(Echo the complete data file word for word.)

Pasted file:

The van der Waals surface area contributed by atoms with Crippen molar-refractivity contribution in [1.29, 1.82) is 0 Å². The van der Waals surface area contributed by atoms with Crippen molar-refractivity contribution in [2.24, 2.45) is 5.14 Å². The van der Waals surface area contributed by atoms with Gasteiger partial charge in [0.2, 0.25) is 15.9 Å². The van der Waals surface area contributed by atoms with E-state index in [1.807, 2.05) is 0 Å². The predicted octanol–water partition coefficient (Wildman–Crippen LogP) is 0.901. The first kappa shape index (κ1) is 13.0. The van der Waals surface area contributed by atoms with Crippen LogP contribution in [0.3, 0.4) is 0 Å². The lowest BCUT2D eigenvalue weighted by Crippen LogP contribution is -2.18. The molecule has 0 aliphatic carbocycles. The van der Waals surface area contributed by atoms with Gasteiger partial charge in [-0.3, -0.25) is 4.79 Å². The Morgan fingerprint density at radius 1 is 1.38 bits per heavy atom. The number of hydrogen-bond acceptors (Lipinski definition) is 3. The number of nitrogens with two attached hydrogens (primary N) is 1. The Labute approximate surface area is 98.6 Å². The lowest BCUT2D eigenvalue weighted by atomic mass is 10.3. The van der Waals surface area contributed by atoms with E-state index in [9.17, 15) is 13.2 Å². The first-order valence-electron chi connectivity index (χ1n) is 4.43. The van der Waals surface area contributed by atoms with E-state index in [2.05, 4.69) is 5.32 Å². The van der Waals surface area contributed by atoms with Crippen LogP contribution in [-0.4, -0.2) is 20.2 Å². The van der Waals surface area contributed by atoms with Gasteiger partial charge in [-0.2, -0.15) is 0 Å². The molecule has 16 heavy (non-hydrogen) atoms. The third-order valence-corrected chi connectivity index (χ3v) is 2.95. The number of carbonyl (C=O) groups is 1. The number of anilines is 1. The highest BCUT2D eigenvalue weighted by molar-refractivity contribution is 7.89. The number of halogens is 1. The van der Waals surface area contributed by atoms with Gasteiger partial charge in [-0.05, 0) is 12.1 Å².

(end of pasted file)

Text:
The van der Waals surface area contributed by atoms with Crippen molar-refractivity contribution in [1.29, 1.82) is 0 Å². The van der Waals surface area contributed by atoms with Crippen molar-refractivity contribution in [2.24, 2.45) is 5.14 Å². The van der Waals surface area contributed by atoms with Gasteiger partial charge in [0.2, 0.25) is 15.9 Å². The van der Waals surface area contributed by atoms with E-state index in [1.807, 2.05) is 0 Å². The predicted octanol–water partition coefficient (Wildman–Crippen LogP) is 0.901. The first kappa shape index (κ1) is 13.0. The van der Waals surface area contributed by atoms with Crippen LogP contribution in [0.3, 0.4) is 0 Å². The lowest BCUT2D eigenvalue weighted by Crippen LogP contribution is -2.18. The molecule has 0 aliphatic carbocycles. The van der Waals surface area contributed by atoms with Gasteiger partial charge in [-0.3, -0.25) is 4.79 Å². The Morgan fingerprint density at radius 1 is 1.38 bits per heavy atom. The number of hydrogen-bond acceptors (Lipinski definition) is 3. The number of nitrogens with two attached hydrogens (primary N) is 1. The Labute approximate surface area is 98.6 Å². The lowest BCUT2D eigenvalue weighted by atomic mass is 10.3. The van der Waals surface area contributed by atoms with E-state index in [9.17, 15) is 13.2 Å². The first-order valence-electron chi connectivity index (χ1n) is 4.43. The van der Waals surface area contributed by atoms with E-state index in [2.05, 4.69) is 5.32 Å². The van der Waals surface area contributed by atoms with Crippen LogP contribution in [-0.4, -0.2) is 20.2 Å². The van der Waals surface area contributed by atoms with Gasteiger partial charge in [-0.2, -0.15) is 0 Å². The molecule has 16 heavy (non-hydrogen) atoms. The third-order valence-corrected chi connectivity index (χ3v) is 2.95. The number of carbonyl (C=O) groups is 1. The number of anilines is 1. The highest BCUT2D eigenvalue weighted by molar-refractivity contribution is 7.89. The number of halogens is 1. The van der Waals surface area contributed by atoms with Gasteiger partial charge in [-0.05, 0) is 12.1 Å².